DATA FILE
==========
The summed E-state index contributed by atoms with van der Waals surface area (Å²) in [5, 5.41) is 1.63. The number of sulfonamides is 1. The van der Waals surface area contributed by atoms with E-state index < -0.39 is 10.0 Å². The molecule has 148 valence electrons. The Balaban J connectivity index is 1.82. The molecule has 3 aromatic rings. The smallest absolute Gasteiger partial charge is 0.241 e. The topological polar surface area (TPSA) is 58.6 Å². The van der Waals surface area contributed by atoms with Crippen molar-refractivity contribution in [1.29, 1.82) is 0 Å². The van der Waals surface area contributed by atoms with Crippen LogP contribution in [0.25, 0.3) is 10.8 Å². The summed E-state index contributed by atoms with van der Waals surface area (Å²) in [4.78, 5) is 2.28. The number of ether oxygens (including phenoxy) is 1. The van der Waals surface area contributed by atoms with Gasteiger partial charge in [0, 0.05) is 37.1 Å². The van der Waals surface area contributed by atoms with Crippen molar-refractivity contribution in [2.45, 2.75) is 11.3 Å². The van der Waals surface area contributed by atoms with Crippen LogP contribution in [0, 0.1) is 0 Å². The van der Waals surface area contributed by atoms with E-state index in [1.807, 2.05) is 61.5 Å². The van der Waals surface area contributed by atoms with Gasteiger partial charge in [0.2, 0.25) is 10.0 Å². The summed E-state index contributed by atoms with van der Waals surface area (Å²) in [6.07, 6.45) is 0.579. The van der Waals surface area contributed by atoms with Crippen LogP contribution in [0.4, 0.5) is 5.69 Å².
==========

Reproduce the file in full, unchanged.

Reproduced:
The summed E-state index contributed by atoms with van der Waals surface area (Å²) in [5, 5.41) is 1.63. The number of sulfonamides is 1. The van der Waals surface area contributed by atoms with E-state index < -0.39 is 10.0 Å². The molecule has 148 valence electrons. The Balaban J connectivity index is 1.82. The molecule has 3 aromatic rings. The smallest absolute Gasteiger partial charge is 0.241 e. The topological polar surface area (TPSA) is 58.6 Å². The van der Waals surface area contributed by atoms with Crippen molar-refractivity contribution in [1.29, 1.82) is 0 Å². The van der Waals surface area contributed by atoms with Crippen LogP contribution in [0.25, 0.3) is 10.8 Å². The summed E-state index contributed by atoms with van der Waals surface area (Å²) in [4.78, 5) is 2.28. The number of ether oxygens (including phenoxy) is 1. The van der Waals surface area contributed by atoms with Gasteiger partial charge in [0, 0.05) is 37.1 Å². The van der Waals surface area contributed by atoms with Crippen molar-refractivity contribution in [2.45, 2.75) is 11.3 Å². The van der Waals surface area contributed by atoms with Crippen LogP contribution in [0, 0.1) is 0 Å². The van der Waals surface area contributed by atoms with E-state index in [1.807, 2.05) is 61.5 Å². The van der Waals surface area contributed by atoms with Gasteiger partial charge in [0.2, 0.25) is 10.0 Å². The summed E-state index contributed by atoms with van der Waals surface area (Å²) in [6.07, 6.45) is 0.579. The van der Waals surface area contributed by atoms with Crippen LogP contribution in [0.4, 0.5) is 5.69 Å².